BHB IV nurse wins international award
2 May 2019: Did you know that there is a team of nurses at King Edward VII Memorial Hospital with specialist training in needle and catheter insertion? Commonly referred to as the intravenous (IV) nursing team, these nurses are called in when patients with blood vessels that are difficult to access need IV treatment and therapies.
Bermuda Hospitals Board (BHB) is pleased to announce that its clinical supervisor of IV nurses, Nicole Jackson, has received an international award for her service at BHB. The Canadian Vascular Access Association (CVAA), which has a Bermuda chapter, awarded Ms Jackson third place in its 2019-CVAA/BD Excellence in Vascular Access Management & Infusion Therapy Award. The ceremony took place at the CVAA annual convention in Quebec, Canada from 24-26 April 2019. Ms Jackson’s award included a $500 education grant.
The award recognises healthcare professionals that are committed to safety and quality improvement in this specialty area. All nominees had to show evidence of their leadership, innovation, implementation of sustainable best practices and change management concepts, with respect to vascular access at their healthcare organisations.
Ms Jackson, a registered nurse for 25 years, is a CVAA certified member and a member of the Infusion Nurses Society and America Vascular Access Association. She was nominated for the award by president of the CVAA Bermuda chapter, nurse Christine Bogle-Mienzer. Ms Bogle-Mienzner wrote: “Nicole is passionate about vascular access and infusion therapy. She educates clinicians on how to gain BHB IV certification and encourages participation in the vascular access courses offered at our institution.”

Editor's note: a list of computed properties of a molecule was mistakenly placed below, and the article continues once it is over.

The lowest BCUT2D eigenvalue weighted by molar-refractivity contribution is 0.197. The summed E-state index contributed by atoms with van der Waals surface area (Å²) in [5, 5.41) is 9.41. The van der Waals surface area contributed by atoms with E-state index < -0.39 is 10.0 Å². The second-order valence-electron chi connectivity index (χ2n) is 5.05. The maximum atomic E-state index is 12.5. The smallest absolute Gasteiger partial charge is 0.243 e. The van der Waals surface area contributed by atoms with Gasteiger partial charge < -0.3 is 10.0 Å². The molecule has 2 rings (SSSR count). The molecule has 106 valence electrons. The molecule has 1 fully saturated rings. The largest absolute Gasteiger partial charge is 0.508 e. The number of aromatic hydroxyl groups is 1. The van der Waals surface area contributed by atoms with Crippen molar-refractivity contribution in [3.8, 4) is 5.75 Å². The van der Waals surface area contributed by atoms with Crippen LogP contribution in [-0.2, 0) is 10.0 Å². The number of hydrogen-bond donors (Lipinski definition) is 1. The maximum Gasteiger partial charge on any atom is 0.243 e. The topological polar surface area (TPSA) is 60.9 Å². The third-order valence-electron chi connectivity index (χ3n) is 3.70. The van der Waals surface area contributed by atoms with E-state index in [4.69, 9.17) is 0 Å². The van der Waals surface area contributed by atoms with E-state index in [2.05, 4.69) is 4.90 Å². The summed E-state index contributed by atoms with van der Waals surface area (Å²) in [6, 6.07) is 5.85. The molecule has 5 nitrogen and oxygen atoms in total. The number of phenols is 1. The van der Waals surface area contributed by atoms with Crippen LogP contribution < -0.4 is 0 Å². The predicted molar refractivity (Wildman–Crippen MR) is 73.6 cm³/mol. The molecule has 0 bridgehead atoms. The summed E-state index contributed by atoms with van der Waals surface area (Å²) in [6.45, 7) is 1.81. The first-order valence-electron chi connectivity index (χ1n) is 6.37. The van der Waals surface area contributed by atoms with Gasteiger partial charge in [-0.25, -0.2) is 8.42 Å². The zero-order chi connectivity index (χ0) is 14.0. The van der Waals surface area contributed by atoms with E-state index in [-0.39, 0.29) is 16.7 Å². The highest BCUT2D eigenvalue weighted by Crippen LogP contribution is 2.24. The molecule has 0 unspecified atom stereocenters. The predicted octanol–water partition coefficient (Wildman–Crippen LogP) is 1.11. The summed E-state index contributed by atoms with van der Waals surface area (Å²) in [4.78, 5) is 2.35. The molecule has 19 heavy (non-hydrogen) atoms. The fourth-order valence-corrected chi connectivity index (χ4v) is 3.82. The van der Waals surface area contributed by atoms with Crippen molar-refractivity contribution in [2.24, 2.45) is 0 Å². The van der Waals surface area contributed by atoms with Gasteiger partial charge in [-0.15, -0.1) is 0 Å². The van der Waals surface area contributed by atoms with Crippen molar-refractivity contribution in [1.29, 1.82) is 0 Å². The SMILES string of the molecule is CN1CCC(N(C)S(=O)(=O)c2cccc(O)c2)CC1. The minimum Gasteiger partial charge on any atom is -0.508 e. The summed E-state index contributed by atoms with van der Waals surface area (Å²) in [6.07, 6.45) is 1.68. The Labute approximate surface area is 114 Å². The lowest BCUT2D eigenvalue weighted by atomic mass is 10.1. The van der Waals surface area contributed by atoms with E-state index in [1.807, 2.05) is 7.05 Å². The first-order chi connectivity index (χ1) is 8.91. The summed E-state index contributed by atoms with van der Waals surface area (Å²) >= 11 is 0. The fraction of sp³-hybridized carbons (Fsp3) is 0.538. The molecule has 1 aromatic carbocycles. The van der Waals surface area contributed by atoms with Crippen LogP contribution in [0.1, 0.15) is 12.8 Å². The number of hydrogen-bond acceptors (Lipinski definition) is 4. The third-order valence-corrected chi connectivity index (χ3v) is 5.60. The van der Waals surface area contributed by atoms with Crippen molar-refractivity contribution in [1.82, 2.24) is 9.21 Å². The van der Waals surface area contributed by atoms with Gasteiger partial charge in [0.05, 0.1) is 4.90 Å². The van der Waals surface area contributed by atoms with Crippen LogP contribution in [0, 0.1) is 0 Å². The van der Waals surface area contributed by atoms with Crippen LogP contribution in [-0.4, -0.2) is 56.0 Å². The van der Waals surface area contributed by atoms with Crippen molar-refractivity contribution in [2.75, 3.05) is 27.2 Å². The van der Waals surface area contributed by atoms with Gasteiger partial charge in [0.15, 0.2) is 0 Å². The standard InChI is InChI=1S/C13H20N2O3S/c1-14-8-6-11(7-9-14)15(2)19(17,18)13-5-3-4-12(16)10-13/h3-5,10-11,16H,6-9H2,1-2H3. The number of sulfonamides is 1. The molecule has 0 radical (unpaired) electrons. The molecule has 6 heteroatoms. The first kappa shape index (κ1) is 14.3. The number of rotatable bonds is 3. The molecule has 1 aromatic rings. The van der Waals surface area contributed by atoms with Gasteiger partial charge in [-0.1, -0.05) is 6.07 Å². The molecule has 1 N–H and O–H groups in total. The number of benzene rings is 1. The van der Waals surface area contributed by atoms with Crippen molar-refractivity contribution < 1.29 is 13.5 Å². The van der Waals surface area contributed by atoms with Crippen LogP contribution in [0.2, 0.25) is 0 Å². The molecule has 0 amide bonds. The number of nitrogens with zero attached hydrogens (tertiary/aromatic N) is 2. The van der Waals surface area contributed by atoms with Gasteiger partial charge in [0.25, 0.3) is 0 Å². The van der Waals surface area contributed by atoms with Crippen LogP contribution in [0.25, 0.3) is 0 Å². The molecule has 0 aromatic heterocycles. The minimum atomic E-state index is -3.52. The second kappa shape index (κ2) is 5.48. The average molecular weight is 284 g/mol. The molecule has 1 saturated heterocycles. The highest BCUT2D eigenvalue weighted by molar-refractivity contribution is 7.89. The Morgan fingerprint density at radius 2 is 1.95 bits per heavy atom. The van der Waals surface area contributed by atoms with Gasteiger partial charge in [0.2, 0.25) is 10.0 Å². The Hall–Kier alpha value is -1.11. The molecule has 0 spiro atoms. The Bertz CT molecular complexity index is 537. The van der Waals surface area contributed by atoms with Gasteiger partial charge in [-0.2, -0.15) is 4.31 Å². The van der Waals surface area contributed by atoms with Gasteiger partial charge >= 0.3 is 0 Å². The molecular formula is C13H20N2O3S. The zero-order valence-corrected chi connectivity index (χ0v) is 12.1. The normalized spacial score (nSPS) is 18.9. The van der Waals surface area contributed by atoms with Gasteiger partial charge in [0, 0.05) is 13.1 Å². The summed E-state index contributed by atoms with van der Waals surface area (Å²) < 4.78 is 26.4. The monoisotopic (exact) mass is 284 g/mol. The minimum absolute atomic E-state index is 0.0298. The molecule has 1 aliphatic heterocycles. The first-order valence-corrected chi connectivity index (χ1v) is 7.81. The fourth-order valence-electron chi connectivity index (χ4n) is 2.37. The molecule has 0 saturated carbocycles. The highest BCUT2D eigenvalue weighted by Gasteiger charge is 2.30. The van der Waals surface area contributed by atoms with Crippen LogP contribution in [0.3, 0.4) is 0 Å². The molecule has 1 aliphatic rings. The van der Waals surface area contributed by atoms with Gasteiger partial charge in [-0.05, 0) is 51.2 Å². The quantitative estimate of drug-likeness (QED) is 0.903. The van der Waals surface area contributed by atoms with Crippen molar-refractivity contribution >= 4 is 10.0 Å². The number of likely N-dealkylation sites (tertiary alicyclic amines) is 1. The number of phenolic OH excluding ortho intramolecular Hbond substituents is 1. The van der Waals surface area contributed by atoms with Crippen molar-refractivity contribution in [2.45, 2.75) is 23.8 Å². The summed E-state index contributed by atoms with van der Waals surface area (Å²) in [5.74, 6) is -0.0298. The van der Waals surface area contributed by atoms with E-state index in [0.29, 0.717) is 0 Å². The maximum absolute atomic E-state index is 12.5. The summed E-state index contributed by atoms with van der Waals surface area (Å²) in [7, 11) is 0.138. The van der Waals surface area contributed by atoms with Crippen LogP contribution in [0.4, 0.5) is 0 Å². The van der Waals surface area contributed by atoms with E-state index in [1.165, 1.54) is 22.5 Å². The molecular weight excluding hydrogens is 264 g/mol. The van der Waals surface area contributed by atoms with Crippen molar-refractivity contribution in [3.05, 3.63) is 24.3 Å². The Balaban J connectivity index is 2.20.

Ms Jackson said she was humbled to win the award: “To be recognised by my peers not only here in Bermuda but also in Canada, was an honour for me. I have been privileged throughout my nursing career to have been supported by BHB. I don’t believe this would have been possible without that.”
Ms Bogle-Mienzer noted the importance of the work done by the BHB IV team, saying: “Almost every department and procedure requires a blood-draw or insertion of some type of IV cannulation for medical therapy. This requires patience and skill of infusion therapists to adeptly perform these therapies.”
She added that patients who have difficulty with insertions “commend the team in purple for their outstanding skill and care in securing their infusion treatments.”
All BHB’s IV nurses are certified through the CVAA and the Infusion Nurses Society.